10. Create a bug report page where users can go to report issues and automate the tracking.
Right now the current method of reporting bugs or problems to GetGlue is "drop a Tweet or an email and hope they get back to you". This is a weak way of doing support, because it gives the customer no feedback that they're being taken seriously. A Tweet may not get any attention - I know mine sure haven't. A letter to support may or may not get answered in a timely manner. If there were some sort of automated tracking & ticketing system in place it could at least send an auto-response e-mail to the person contacting support with an incident number. Even if the incident gets closed as a non-issue, at least there will be some kind of feedback to the customer.

11. Actually let us know when there's a bug in the system.
There have been several examples of where this would have been a good thing, but the first and most glaring of them dates back to the start of the season for Glee. That Tuesday the users were hit by a bug that disabled the awarding of stickers for the site's power users. There was no notification of it. Most of us had to e-mail support and pray for an answer,and then the word got passed around the site via messages when we'd check in and bitch about not being awarded the sticker.  Ever since then we've run into the same thing repeatedly - the awarding of stickers breaks on release day for the power users (and sometimes for everybody). The support staff could save themselves a lot of headache if they'd just post a notice that there's a bug to the Blog, Tweet it, or both. The users would be a lot less frustrated as well.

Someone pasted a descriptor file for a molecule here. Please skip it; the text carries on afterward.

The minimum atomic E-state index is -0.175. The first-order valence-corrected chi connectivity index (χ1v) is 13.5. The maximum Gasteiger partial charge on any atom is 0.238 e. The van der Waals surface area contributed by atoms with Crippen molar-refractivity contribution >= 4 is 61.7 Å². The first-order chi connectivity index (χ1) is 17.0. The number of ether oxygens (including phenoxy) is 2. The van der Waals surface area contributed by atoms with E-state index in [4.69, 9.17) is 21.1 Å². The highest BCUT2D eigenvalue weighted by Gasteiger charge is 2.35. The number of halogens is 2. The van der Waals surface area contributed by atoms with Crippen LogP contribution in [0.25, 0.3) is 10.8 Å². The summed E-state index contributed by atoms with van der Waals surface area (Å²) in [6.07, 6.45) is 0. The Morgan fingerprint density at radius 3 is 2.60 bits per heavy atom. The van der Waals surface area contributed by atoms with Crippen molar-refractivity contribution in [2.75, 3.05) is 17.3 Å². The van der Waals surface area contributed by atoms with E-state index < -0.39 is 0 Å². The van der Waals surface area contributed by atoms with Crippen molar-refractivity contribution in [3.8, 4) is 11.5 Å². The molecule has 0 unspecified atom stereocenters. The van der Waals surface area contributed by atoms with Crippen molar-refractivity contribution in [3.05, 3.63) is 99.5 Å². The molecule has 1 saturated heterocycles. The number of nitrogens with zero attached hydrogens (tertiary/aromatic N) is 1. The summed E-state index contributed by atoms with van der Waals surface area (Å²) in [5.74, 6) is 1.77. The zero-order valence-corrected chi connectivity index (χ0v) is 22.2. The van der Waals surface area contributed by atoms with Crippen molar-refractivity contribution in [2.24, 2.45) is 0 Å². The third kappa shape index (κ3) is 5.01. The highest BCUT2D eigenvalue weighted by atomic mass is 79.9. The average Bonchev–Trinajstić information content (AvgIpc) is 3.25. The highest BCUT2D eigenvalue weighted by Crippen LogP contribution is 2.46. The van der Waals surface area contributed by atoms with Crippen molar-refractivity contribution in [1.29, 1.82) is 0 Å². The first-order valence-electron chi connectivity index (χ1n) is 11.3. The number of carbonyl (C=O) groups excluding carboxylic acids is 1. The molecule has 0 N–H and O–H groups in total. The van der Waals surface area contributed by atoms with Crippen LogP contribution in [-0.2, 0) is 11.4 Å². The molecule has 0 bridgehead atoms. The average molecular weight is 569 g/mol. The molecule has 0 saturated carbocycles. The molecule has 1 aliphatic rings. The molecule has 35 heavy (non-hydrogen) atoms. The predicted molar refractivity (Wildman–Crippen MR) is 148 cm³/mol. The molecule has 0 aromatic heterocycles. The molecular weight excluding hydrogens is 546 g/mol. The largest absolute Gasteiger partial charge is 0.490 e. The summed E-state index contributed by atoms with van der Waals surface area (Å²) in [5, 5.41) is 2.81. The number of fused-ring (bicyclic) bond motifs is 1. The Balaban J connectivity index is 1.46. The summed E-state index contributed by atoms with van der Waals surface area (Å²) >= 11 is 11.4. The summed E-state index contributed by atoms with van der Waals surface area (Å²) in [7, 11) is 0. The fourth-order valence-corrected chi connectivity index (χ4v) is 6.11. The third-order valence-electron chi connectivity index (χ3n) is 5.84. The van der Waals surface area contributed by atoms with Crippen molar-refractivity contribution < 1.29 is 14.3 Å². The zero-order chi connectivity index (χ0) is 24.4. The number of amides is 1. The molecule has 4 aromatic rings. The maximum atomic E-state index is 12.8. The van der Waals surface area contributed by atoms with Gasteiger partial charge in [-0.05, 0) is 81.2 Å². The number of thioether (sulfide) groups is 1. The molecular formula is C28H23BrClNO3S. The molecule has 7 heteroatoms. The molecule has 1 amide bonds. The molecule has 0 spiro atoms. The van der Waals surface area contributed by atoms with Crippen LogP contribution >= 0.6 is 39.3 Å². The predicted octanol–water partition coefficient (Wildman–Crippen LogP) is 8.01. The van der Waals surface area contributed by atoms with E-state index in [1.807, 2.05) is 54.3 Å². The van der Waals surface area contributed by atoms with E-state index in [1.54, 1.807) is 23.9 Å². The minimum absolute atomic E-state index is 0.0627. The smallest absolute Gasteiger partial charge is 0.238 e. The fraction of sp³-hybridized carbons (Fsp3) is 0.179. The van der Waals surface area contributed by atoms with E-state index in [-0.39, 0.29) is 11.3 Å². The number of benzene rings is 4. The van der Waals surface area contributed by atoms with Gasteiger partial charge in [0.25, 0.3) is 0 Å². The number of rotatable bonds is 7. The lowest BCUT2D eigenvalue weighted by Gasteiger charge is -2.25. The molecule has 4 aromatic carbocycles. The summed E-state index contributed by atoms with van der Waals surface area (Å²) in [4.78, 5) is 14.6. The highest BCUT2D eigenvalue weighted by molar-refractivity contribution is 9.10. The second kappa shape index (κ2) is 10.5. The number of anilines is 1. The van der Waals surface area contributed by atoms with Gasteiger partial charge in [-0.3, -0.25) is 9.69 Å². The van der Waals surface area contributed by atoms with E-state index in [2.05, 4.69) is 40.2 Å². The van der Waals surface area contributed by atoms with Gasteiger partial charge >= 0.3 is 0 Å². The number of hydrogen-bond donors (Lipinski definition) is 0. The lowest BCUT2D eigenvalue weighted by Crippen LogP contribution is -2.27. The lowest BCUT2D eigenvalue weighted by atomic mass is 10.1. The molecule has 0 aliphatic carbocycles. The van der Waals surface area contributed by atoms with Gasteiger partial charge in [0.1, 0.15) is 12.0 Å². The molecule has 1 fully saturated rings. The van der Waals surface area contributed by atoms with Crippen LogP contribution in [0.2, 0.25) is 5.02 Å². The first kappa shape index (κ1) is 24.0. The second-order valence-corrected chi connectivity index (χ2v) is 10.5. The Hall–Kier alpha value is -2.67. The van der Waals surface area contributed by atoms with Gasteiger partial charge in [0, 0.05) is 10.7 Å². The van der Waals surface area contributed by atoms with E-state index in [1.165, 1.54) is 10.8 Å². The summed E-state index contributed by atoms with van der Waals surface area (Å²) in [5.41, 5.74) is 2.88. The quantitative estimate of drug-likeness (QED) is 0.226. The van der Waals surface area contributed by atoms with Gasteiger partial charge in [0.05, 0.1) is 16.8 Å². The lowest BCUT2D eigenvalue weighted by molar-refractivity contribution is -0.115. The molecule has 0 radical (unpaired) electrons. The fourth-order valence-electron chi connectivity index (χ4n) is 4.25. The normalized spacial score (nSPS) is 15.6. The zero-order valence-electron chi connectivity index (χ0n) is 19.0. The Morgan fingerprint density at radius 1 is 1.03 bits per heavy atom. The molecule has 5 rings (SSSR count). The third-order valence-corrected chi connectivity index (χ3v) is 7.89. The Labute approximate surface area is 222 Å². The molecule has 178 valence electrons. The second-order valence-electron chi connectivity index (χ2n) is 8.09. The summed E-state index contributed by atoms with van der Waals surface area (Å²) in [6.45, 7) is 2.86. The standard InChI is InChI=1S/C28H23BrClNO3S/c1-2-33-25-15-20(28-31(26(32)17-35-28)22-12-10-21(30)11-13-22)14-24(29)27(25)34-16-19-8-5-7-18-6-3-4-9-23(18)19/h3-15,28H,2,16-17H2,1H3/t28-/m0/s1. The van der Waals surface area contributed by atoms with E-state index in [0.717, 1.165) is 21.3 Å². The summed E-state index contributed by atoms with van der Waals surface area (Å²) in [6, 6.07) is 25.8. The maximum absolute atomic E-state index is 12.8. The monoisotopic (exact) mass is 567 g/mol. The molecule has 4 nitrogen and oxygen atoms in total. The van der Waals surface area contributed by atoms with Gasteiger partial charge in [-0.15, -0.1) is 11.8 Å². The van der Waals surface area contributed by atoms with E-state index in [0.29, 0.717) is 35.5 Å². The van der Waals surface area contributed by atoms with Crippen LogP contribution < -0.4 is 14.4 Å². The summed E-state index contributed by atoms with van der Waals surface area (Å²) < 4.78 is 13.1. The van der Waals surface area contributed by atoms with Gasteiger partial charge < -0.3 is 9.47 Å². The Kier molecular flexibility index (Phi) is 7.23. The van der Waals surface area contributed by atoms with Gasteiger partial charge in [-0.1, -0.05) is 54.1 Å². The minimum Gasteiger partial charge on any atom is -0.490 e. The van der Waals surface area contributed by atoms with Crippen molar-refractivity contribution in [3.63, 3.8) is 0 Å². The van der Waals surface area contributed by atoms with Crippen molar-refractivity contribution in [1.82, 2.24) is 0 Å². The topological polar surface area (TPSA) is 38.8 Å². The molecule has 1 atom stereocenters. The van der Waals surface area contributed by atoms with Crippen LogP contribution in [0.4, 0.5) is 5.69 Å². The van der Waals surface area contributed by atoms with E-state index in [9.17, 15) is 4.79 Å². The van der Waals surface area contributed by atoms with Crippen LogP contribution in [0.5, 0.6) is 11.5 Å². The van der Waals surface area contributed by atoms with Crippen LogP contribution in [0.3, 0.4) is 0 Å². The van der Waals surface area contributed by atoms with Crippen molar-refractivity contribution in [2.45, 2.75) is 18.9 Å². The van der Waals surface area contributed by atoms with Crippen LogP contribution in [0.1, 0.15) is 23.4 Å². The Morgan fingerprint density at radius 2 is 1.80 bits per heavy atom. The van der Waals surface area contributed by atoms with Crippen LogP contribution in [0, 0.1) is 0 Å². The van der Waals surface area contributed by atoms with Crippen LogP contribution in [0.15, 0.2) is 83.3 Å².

12. Another tweak to the Guru voting system: Take me to the topic's page to cast my vote.
Either that or list the current Guru and their review when someone sends out a "Vote for me!" request. Right now it stands that if someone wants to be the Guru of something they can mass-message everyone on their subscribers list. If you're a subscriber to them as well as the current guru and you don't think to check to see who the current guru is before casting your vote, this could lead to some hard feelings between friends. Showing us who the current guru is in addition to their review will actually help in the decision-making process.

13. More transparency in the Guru system.
Right now it's a complete and utter crap-shoot when it comes to figuring out why the current Guru is the Guru. All we've been told is that the Guru "is identified by a point system that rewards valuable comments and replies" and "The individual with the most points for the item is its Guru." That's fine, but how about giving us a little info as to how the scoring works? Do check-ins without a comment count towards the Guru's score? What about check-ins with a comment? How many points, if any, do these net you towards being the Guru? What about up-votes and replies? How many points do these contribute to a Guru's score? For that matter, how about showing us what the current Guru's score is in comparison to our own score? I may never be able to become the Guru of True Blood, but it'd be nice to know if I even had a snowball's chance in hell.

Ok, that's our baker's dozen for now. More wish list items in the future as they percolate out of my melon. :)


  1. I think you are spot on point. The system is broken in my opinion
    Bill Bateman

  2. I completely agree with #13. I have posted reviews, made comments, and become a "superfan" of some topics, but I am not the Guru. Meanwhile, a person who posted a one-sentence comment is the Guru. This simply makes no sense to me. I would like to know how this is scored.